Preexisting Conditions and the Affordable Care Act
On March 23, 2010, President Obama signed the “Patient Protection and Affordable Care Act into law.” (apha.org, 2012) This new health care act means extended publicly funded healthcare to many Americans who were previously uninsured, as well as making health care reasonably more affordable for those who aren’t necessarily considered poor but still are not able to afford health insurance. Many Americans are still unsure of what this new law will entail and how they will be covered. On the day President Obama signed the Affordable Care Act he made this statement, “Today after almost a century of trying…health insurance reform becomes law in the United States of America….We have now just enshrined the core principle that everybody should have some basic security when it comes to their health care.” (Barr, 2012) Despite the obvious confusion that surrounds this new Affordable Care Act it is evident that it will bring major change to our health care system.
The Affordable Care Act is a group of policies that make up the new law being set in place. Some of these policies include, the expansion of Medicaid, individual mandate, state required health changes, pre-existing condition requirements, expansion of parent coverage of eligible child, and government subsidies ( for businesses and individuals). During the first year of enactment of the ACA (2010-2011) there was an increase in the number of individuals with health insurance plans as well as an increase in the number of patients who will now be seeking care because the care will now be covered or covered longer. As a result of this, insurance companies cannot drop their patients simply because they get sick, the age that children can remain on their parents health insurance has increased to age 26, uninsured individuals with who have preexisting conditions will now be able to obtain health coverage, and reinsurance will be established to help those who want to retire early from age 55-64 to be able to still obtain health insurance. In addition to these policies there will be an available tax credit that will be beneficial to small business owners so that they will be able to provide coverage to their employees. (Saxton, Finkelstein, 2010) These measures went into effect in 2010 and will continue into the year 2018. We will not begin to see the major changes effecting health care providers until the year 2015. All of the newly stated policies that are a part of the Affordable Care Act will work towards more and more individuals being insured.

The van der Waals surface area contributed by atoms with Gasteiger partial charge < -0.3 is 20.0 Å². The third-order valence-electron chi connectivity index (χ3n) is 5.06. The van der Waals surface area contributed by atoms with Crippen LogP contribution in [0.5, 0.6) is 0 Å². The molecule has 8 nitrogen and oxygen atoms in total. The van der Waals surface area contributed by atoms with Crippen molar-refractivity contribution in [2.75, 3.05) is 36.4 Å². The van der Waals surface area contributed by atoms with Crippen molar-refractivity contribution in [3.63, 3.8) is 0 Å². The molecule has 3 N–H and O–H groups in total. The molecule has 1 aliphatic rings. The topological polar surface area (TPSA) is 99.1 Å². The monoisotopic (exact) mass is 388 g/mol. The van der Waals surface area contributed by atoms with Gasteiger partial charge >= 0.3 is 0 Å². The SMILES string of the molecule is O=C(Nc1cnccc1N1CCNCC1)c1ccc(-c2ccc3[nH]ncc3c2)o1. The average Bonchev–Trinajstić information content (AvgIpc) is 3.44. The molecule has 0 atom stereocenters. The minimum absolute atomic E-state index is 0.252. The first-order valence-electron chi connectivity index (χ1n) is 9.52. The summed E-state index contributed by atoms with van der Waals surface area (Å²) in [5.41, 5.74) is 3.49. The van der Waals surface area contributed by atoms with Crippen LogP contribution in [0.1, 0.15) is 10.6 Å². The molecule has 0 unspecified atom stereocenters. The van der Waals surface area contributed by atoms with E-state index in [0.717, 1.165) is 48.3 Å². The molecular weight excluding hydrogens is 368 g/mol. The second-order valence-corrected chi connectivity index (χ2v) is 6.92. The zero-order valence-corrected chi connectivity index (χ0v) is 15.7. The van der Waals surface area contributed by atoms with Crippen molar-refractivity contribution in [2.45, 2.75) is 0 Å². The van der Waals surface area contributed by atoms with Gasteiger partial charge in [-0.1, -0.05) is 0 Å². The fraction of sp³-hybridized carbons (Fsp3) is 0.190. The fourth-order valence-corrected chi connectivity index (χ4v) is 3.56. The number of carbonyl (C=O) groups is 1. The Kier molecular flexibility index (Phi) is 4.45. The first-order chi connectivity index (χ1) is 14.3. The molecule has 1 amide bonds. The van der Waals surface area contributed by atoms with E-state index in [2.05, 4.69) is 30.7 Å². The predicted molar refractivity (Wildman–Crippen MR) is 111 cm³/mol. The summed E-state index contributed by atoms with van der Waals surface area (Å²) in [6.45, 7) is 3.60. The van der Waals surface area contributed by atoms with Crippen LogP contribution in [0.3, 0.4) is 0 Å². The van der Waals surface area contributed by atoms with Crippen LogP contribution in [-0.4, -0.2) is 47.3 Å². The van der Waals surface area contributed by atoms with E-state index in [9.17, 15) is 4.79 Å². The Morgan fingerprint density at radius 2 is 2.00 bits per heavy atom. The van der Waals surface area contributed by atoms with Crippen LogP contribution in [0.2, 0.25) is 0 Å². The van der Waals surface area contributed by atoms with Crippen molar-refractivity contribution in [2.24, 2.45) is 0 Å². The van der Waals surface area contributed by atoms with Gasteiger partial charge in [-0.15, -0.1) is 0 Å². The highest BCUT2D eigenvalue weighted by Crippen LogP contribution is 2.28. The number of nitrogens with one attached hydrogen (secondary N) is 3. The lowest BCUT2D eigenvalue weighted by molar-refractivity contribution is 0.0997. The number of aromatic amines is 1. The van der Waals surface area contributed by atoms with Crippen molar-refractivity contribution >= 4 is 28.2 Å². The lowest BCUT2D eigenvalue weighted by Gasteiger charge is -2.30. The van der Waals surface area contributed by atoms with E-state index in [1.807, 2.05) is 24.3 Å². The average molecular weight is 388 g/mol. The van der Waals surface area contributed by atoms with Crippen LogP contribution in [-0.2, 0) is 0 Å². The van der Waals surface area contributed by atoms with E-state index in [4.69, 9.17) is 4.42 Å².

I am going to focus on the pre existing condition requirements and what the new provisions will be as a part of the Affordable Care Act. “People who have a health condition (such as an illness or pregnancy) or who are at higher than average risk of needing health care are referred to as having a pre-existing health condition.” (kff.org, 2012) In 2014, when the insurance provisions come into action,...